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Barra da Tijuca Voti
Qualità su una buona giornata: 3.7
Coerenza del surf: 4.3
Livello di difficoltà: 3.0
Wind e kite surf: 4.8
Folle: 3.0

Overall: 3.8

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basato su 7 voti. Voto


Surf Report Feed

Barra da Tijuca Swell Statistics, Summer: Surf with Light or Offshore Winds

The rose diagram shows only the swells directed at Barra da Tijuca that coincided with light winds or offshore conditions through a typical southern hemisphere summer and is based upon 6931 predictions, one every 3 hours. The direction of the spokes show where quality surf generating swell comes from. Five colours illustrate increasing wave sizes. Blue shows the smallest swells, less that 0.5m (1.5 feet) high. Green and yellow show increasing swell sizes and red represents the largest swells, greater than >3m (>10ft). In either graph, the area of any colour is proportional to how often that size swell happens.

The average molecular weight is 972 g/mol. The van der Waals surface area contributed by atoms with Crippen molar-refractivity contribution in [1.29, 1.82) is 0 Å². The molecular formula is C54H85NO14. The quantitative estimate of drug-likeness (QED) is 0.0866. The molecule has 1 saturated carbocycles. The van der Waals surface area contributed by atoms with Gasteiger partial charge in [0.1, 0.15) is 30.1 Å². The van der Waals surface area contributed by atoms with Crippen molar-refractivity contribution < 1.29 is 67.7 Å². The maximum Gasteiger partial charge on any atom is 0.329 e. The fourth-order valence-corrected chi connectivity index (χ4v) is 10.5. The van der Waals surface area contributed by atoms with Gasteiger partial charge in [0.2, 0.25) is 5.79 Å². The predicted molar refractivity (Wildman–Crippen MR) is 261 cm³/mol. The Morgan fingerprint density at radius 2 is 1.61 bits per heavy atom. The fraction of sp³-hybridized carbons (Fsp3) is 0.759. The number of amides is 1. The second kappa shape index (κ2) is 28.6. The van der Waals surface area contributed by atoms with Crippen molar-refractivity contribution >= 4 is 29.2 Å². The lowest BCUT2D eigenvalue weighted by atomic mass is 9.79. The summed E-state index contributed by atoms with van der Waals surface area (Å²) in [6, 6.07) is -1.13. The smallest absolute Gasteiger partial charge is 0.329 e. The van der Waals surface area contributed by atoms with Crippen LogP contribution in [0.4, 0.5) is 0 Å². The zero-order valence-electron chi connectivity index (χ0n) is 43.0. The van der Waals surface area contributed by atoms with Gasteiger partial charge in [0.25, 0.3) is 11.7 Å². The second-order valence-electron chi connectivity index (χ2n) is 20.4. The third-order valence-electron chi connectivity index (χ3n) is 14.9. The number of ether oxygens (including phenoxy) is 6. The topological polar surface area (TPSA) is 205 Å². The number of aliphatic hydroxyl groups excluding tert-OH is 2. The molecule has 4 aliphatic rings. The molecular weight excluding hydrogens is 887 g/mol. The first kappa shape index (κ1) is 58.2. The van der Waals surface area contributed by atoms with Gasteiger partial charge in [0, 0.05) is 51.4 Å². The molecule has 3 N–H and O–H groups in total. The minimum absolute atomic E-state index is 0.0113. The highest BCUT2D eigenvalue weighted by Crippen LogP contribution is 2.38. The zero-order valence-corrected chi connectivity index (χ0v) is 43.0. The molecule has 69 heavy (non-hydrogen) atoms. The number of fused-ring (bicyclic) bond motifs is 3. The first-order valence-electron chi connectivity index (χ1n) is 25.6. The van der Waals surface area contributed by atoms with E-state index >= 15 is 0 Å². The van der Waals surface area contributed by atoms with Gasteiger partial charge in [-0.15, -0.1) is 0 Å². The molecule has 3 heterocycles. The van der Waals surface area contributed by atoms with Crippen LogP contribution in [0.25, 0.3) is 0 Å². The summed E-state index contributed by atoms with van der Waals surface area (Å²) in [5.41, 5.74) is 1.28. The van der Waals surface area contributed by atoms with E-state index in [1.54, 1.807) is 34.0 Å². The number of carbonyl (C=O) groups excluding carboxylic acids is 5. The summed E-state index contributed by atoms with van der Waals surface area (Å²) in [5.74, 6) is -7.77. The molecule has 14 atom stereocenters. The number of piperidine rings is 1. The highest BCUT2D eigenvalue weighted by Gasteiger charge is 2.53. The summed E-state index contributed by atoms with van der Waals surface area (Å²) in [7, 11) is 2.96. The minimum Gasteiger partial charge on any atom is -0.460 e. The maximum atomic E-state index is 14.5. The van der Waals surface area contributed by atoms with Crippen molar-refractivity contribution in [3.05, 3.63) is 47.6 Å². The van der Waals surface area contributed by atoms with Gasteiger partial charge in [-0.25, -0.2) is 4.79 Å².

The diagram indicates that the prevailing swell direction, shown by the largest spokes, was SSE, whereas the the most common wind blows from the ENE. The chart at the bottom shows the same thing but without direction information. For example, swells larger than 1.5 feet (0.5m) coincided with good wind conditions 41% of the time, equivalent to 37 days. Open sea swells exceeding >3m (>10ft) are unlikely to arise in a normal southern hemisphere summer but 1.7% of the time we expect swell in the range 2-3m (6.5-10ft) 1.7%, equivalent to (2 days). Taking into account the proportion of these swells that coincided with predicted offshore winds, and given the fact that Barra da Tijuca is exposed to open water swells, we calculate that clean surf can be found at Barra da Tijuca about 41% of the time and that surf is blown out by onshore wind 26% of the time. This is means that we expect 61 days with waves in a typical southern hemisphere summer, of which 37 days should be clean enough to surf.

IMPORTANT: Beta version feature! Swell heights are open water values from NWW3. There is no attempt to model near-shore effects. Coastal wave heights will generally be less, especially if the break does not have unobstructed exposure to the open ocean.